Spectron 3 CF Polycarbonate Lens:
The wide panoramic coverage provided by the lenses on the Venturi is the highlight of this review. To start, I’ll get into the details of the Spectron 3 CF. The category 3 lenses allow 12% light transmission and have a flash finish coating to improve the filtration of visible light. The blue flash finish is also pretty stylish in my opinion. The lenses are shatterproof and made from the same materials used in helicopter windshields. This is great for the unexpected rock or branch, or if you leave them in your pack and sit on them. The one area I think Julbo can improve their lenses in is regards to scratch resistance. I own numerous pairs of Oakley and Julbo athletic eyewear, and although I think the performance of the Julbos is far better for mountain sports, they do scratch a little easier than my Oakleys. I’ve managed to keep my Venturis blemish free so far, but my Explorers, Dusts, and Bivouacs have seen better days.
While in action, the lenses on the Julbo Venturi perform pretty flawlessly. The optics are crystal clear and provide nearly full coverage of my field of view. The Air Link temple attachment provides a decent amount of airflow, and I have yet to have these lenses fog up. I do live in a very dry climate though, your miles may vary on this one.
The Spectron 3 lenses are perfect for 95% of the activities I participate in. The mountain trails here in Southern California are mostly granite and pretty exposed. I have Julbos with the photochromic Zebra (7-42%) and Camel (5-20% polarized) lenses, but don’t find myself wanting the photochromic ability very often. The 12% is plenty dark, but not so dark that I need to take the Venturis off at late dusk/early dawn or in light tree coverage.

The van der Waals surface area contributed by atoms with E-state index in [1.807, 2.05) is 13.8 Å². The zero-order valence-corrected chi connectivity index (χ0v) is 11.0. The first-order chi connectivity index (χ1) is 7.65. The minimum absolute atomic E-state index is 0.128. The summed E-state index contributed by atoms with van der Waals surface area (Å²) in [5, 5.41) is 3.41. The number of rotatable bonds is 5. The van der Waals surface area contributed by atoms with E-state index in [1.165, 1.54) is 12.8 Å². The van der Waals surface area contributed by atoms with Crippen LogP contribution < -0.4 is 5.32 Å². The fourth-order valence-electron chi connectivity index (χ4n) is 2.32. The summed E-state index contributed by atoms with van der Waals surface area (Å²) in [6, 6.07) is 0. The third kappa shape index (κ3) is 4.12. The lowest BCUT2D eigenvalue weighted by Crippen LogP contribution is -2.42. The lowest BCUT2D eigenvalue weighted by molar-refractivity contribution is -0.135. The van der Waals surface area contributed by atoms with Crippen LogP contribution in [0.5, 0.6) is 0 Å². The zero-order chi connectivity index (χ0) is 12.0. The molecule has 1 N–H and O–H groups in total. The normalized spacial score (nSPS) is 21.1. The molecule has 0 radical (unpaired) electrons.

Buy The Julbo Venturi: Amazon | Zappos | Backcountry
The Julbo Venturi is a nice pair of sunglasses for hikers, trail runners, and mountain bikers looking for a pair of functional eyewear. The Spectron 3 lenses on this frame are pretty close to perfect. The Venturi isn’t a perfect fit for my face, as they slide down my nose when moving fast. They may fit your face better than mine. It may sound like I’m being a little critical of the Julbo Venturi frames and their lack of customizable fit features. This very well may be the case, as I also own the Julbo Dust, Bivouac, Explorer XL, and Explore 2.0, all of which stay tight and snug in all conditions. The comfort of the Venturi makes up for the fit though, and the lenses are enough to push me to give the Venturi a recommendation for readers to at least try them on.
This pair of Venturis with Spectron 3 lenses retails for $129.95 and the Venturi with Zebra Photocrhomic lenses retails for $189.95. These prices are a bit too high in my opinion for what you’re getting, so unless the Venturi fits you perfectly, I would suggest other models in the Julbo lineup.
- Lens coverage and performance
- Fit and customization lacking on the frame
2 thoughts on “Gear Review: Julbo Venturi With Spectron 3 Lenses”
Great review. I have some older Julbo that I love for the photochromic and soft lenses. The construction of the frame was a bit weak and the softer plastic piece fell on both sides.
Will look into these.
Did you contact Julbo customer service? They’ll send replacement parts if it’s not a use issue.